“During my recent trip to Israel, I had suggested that the choices a society makes about its culture play a role in creating prosperity, and that the significant disparity between Israeli and Palestinian living standards was powerfully influenced by it,” Romney wrote in the National Review. “In some quarters, that comment became the subject of controversy. But what exactly accounts for prosperity if not culture?”
In an interview earlier the very same day with FOX News, Romney told interviewer Carl Cameron that he “did not speak about the Palestinian culture or the decisions made in their economy” and that he “certainly [doesn’t] intend to address that during my campaign.”
That interview appeared to be directly at odds with Romney’s original speech, in which he directly compared the per capita GDP of Israel and the Palestinian territories and attributed Israel’s comparative strength to “culture” and the “hand of providence.” It also directly contradicts the first paragraph of his National Review op-ed, in which he explicitly says he was comparing the two economies and cultures.
It's hard to retrace all this in order to know where to agree or disagree with the candidate, even if you support him. One must assume the latest opinion, as offered in the op-ed, is the one we're supposed to assume he believes, but his history would suggest any criticism of that text would cause him to declare he was misunderstood, until his base insists "no, we like that opinion," in which case he'll embrace it again. 
But to his point about culture, ironically, one of the commenters who supports Romney's op-ed highlighted the point made by noted economist Hernando de Soto that the single most important factor in whether a nation is economically successful is not culture, but rather property rights:
"In most developing countries, the vast majority of people live outside the legal economy," said de Soto. "Because they lack property rights, they cannot access capital or credit, so they cannot grow their businesses. Without a legal framework, the market system fails."
Who has the right to what property in Israel is undeniably a hot-button issue (see this example and this op-ed), and one that I am poorly equipped to do justice to, but let's just say that Romney's insistence that the Palestinian economic situation is a result mostly of their culture is a grotesque oversimplification at best and, indeed, racist at worst.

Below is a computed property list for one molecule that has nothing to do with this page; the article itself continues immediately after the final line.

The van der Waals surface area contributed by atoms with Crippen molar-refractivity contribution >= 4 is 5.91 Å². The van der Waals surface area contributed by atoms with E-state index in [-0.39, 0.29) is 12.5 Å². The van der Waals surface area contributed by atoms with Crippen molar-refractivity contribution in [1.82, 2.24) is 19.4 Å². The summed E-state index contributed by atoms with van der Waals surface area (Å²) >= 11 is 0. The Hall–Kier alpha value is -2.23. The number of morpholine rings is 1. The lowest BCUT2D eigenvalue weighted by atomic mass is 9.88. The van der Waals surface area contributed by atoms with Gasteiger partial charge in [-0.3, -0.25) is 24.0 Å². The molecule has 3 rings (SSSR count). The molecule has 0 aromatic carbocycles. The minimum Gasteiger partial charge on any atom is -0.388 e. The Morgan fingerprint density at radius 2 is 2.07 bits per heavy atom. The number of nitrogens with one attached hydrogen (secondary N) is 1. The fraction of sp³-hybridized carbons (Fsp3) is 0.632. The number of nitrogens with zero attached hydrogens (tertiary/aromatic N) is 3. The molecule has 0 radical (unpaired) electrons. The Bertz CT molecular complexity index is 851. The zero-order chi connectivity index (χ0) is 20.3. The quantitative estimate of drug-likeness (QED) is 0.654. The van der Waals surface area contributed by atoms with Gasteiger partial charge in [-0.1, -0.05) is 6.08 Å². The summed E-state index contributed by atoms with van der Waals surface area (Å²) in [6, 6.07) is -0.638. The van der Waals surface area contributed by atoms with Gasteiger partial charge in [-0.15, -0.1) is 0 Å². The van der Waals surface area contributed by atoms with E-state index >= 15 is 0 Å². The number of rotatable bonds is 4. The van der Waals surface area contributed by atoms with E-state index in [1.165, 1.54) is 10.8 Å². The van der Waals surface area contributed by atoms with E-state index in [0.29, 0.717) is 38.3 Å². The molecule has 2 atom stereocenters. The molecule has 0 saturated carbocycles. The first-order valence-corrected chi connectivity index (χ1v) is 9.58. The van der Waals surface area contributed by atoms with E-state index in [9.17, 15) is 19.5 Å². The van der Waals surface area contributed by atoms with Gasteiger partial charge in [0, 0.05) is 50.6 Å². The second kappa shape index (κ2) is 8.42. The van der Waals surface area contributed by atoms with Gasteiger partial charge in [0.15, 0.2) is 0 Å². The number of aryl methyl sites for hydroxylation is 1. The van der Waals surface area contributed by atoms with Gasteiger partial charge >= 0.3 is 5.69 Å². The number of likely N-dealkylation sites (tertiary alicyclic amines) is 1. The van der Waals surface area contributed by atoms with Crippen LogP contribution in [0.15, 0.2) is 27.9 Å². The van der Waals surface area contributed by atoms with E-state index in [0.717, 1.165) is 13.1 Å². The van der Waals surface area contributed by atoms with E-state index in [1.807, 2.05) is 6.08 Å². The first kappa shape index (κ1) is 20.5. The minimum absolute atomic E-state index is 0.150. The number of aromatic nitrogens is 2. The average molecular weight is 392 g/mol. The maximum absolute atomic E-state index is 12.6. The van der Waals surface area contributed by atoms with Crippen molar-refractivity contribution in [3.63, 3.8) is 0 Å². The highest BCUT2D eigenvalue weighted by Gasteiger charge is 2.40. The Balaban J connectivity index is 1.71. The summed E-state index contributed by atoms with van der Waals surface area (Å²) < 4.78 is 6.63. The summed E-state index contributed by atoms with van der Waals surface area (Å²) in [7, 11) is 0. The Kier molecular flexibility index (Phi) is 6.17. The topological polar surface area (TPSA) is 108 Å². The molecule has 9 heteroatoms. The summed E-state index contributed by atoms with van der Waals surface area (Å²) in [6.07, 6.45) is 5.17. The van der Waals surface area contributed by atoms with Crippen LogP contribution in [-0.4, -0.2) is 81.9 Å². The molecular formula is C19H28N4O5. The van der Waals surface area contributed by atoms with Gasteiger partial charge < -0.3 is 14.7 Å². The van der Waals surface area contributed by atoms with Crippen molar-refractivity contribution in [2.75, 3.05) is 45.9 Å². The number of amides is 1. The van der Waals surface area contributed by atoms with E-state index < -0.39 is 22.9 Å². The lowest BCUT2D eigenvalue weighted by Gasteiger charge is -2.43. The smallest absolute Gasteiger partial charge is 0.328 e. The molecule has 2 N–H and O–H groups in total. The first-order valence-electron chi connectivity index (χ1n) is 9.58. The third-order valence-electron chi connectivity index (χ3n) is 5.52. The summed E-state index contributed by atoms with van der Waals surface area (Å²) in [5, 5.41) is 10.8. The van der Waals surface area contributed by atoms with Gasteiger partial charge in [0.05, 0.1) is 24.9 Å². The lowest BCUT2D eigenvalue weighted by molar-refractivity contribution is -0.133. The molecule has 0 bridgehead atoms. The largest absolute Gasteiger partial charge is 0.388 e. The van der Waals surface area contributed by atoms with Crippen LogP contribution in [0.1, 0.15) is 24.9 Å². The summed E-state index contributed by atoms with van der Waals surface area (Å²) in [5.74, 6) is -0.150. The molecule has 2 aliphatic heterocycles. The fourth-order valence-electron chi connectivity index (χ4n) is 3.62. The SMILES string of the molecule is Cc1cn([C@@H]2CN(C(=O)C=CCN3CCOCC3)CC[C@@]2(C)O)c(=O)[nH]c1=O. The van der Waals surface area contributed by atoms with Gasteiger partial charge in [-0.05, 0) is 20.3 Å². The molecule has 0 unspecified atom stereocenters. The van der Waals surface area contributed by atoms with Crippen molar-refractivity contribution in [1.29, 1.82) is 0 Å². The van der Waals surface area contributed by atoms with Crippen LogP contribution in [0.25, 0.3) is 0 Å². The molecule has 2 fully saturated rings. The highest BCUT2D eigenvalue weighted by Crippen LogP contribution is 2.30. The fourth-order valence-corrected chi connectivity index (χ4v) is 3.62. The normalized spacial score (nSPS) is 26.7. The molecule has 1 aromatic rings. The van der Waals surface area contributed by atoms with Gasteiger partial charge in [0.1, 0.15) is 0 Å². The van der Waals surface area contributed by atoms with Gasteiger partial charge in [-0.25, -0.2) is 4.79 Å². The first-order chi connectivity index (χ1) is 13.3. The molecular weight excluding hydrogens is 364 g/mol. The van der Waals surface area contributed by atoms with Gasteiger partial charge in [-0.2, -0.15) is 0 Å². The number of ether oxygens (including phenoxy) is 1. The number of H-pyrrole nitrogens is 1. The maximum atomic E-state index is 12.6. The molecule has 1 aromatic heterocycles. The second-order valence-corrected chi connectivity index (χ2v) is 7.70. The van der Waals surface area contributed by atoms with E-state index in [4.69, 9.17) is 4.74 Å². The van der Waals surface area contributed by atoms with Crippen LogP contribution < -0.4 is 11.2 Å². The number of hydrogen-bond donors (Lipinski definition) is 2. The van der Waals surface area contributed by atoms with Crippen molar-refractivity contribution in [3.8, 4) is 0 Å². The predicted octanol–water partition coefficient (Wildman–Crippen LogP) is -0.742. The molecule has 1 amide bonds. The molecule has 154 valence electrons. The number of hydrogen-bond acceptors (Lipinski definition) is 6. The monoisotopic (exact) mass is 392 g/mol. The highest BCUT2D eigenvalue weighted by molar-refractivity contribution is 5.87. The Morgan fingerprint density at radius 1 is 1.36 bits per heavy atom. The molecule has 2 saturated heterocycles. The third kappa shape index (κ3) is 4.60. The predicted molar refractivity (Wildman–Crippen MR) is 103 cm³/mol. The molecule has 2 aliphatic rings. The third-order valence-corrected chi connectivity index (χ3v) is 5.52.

Why it's popular with his base speaks volumes as well.


Blogger Brent said...

The biggest impediment to Palestinian economic growth is the fact they are occupied and essentially under siege with severe restrictions on capital formation, income potential, trade as well as political self determination. This is all imposed by an outside power and not themselves. We will have no idea how well they would work as an economy until that stops.

Also it is important to realize that Israel has had the benefit of trillions of dollars of capital pouring in from all corners of the world - as well as millions of immigrants from all corners of the world who had education and technical skills. And even then it took 50 years of concerted deliberate effort for Israel to have a GNP per capital approaching the developed world.

I wince as an American every time I hear someone put their foot in it. And Mitt was a wincefest on his 3 nation tour - I truly think he has a better then even chance of becoming President, and cringe at the thought of the amount of damage he might do to our foreign relations...

8/01/2012 10:06:00 AM  
Anonymous Anonymous said...

Random Thoughts.

Mittens is a bit of a stiff , sorta like a Ronald Reagan without the would think a hedge fund guy would be the smartest dude in the room. Maybe alzheimers is setting in.

You know we got zillions of beautiful desert acres out here in the southwest my mid-east peace plan has always been moving Israel to America. great jobs program.